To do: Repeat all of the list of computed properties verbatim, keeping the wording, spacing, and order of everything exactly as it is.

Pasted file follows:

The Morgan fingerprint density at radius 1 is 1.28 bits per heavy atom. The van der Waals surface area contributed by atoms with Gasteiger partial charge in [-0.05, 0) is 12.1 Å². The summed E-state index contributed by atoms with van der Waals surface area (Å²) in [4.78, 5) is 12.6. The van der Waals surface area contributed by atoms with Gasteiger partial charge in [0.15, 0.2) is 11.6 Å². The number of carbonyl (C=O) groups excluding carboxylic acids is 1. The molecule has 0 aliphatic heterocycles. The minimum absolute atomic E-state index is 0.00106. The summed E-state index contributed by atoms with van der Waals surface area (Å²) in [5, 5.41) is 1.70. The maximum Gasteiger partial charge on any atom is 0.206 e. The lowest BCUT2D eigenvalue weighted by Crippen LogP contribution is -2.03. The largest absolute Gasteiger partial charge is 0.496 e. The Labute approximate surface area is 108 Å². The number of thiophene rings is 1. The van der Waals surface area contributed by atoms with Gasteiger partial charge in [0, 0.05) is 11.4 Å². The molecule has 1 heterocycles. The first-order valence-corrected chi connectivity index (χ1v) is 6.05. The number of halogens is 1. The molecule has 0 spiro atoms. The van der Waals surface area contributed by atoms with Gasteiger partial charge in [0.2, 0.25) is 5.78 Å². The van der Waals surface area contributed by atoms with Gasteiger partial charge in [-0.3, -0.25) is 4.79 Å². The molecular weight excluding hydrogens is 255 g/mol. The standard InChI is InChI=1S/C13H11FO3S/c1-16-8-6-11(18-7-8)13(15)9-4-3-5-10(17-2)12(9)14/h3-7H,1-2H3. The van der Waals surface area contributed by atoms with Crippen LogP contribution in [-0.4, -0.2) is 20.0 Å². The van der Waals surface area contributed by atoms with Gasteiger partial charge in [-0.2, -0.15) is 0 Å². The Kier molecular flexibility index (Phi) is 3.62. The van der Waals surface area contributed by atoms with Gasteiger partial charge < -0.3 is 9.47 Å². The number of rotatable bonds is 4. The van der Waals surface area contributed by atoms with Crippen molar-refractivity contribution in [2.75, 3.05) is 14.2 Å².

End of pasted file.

The Morgan fingerprint density at radius 1 is 1.28 bits per heavy atom. The van der Waals surface area contributed by atoms with Gasteiger partial charge in [-0.05, 0) is 12.1 Å². The summed E-state index contributed by atoms with van der Waals surface area (Å²) in [4.78, 5) is 12.6. The van der Waals surface area contributed by atoms with Gasteiger partial charge in [0.15, 0.2) is 11.6 Å². The number of carbonyl (C=O) groups excluding carboxylic acids is 1. The molecule has 0 aliphatic heterocycles. The minimum absolute atomic E-state index is 0.00106. The summed E-state index contributed by atoms with van der Waals surface area (Å²) in [5, 5.41) is 1.70. The maximum Gasteiger partial charge on any atom is 0.206 e. The lowest BCUT2D eigenvalue weighted by Crippen LogP contribution is -2.03. The largest absolute Gasteiger partial charge is 0.496 e. The Labute approximate surface area is 108 Å². The number of thiophene rings is 1. The van der Waals surface area contributed by atoms with Gasteiger partial charge in [0, 0.05) is 11.4 Å². The molecule has 1 heterocycles. The first-order valence-corrected chi connectivity index (χ1v) is 6.05. The number of halogens is 1. The molecule has 0 spiro atoms. The van der Waals surface area contributed by atoms with Gasteiger partial charge in [0.2, 0.25) is 5.78 Å². The van der Waals surface area contributed by atoms with Gasteiger partial charge in [-0.3, -0.25) is 4.79 Å². The molecular weight excluding hydrogens is 255 g/mol. The standard InChI is InChI=1S/C13H11FO3S/c1-16-8-6-11(18-7-8)13(15)9-4-3-5-10(17-2)12(9)14/h3-7H,1-2H3. The van der Waals surface area contributed by atoms with Crippen LogP contribution in [-0.4, -0.2) is 20.0 Å². The van der Waals surface area contributed by atoms with Gasteiger partial charge in [-0.2, -0.15) is 0 Å². The Kier molecular flexibility index (Phi) is 3.62. The van der Waals surface area contributed by atoms with Gasteiger partial charge < -0.3 is 9.47 Å². The number of rotatable bonds is 4. The van der Waals surface area contributed by atoms with Crippen molar-refractivity contribution in [2.75, 3.05) is 14.2 Å².